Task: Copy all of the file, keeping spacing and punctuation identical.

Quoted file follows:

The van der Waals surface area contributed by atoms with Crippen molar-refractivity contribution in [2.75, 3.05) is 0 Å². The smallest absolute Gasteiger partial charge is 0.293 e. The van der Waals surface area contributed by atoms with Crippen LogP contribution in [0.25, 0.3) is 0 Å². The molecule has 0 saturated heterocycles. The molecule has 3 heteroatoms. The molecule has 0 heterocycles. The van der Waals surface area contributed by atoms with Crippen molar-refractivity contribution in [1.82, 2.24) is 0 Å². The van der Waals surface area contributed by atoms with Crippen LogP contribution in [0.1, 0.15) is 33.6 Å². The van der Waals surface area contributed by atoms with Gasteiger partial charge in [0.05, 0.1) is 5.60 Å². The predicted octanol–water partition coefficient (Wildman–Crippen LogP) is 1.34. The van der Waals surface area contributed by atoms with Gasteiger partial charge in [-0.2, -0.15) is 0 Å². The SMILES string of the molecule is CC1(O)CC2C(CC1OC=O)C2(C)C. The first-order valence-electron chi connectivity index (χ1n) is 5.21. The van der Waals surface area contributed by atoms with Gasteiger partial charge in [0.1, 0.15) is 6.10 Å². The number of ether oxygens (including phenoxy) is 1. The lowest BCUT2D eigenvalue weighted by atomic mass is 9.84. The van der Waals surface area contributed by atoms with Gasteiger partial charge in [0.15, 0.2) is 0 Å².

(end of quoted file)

The van der Waals surface area contributed by atoms with Crippen molar-refractivity contribution in [2.75, 3.05) is 0 Å². The smallest absolute Gasteiger partial charge is 0.293 e. The van der Waals surface area contributed by atoms with Crippen LogP contribution in [0.25, 0.3) is 0 Å². The molecule has 0 saturated heterocycles. The molecule has 3 heteroatoms. The molecule has 0 heterocycles. The van der Waals surface area contributed by atoms with Crippen molar-refractivity contribution in [1.82, 2.24) is 0 Å². The van der Waals surface area contributed by atoms with Crippen LogP contribution in [0.1, 0.15) is 33.6 Å². The van der Waals surface area contributed by atoms with Gasteiger partial charge in [0.05, 0.1) is 5.60 Å². The predicted octanol–water partition coefficient (Wildman–Crippen LogP) is 1.34. The van der Waals surface area contributed by atoms with Gasteiger partial charge in [-0.2, -0.15) is 0 Å². The SMILES string of the molecule is CC1(O)CC2C(CC1OC=O)C2(C)C. The first-order valence-electron chi connectivity index (χ1n) is 5.21. The van der Waals surface area contributed by atoms with Gasteiger partial charge in [0.1, 0.15) is 6.10 Å². The number of ether oxygens (including phenoxy) is 1. The lowest BCUT2D eigenvalue weighted by atomic mass is 9.84. The van der Waals surface area contributed by atoms with Gasteiger partial charge in [0.15, 0.2) is 0 Å².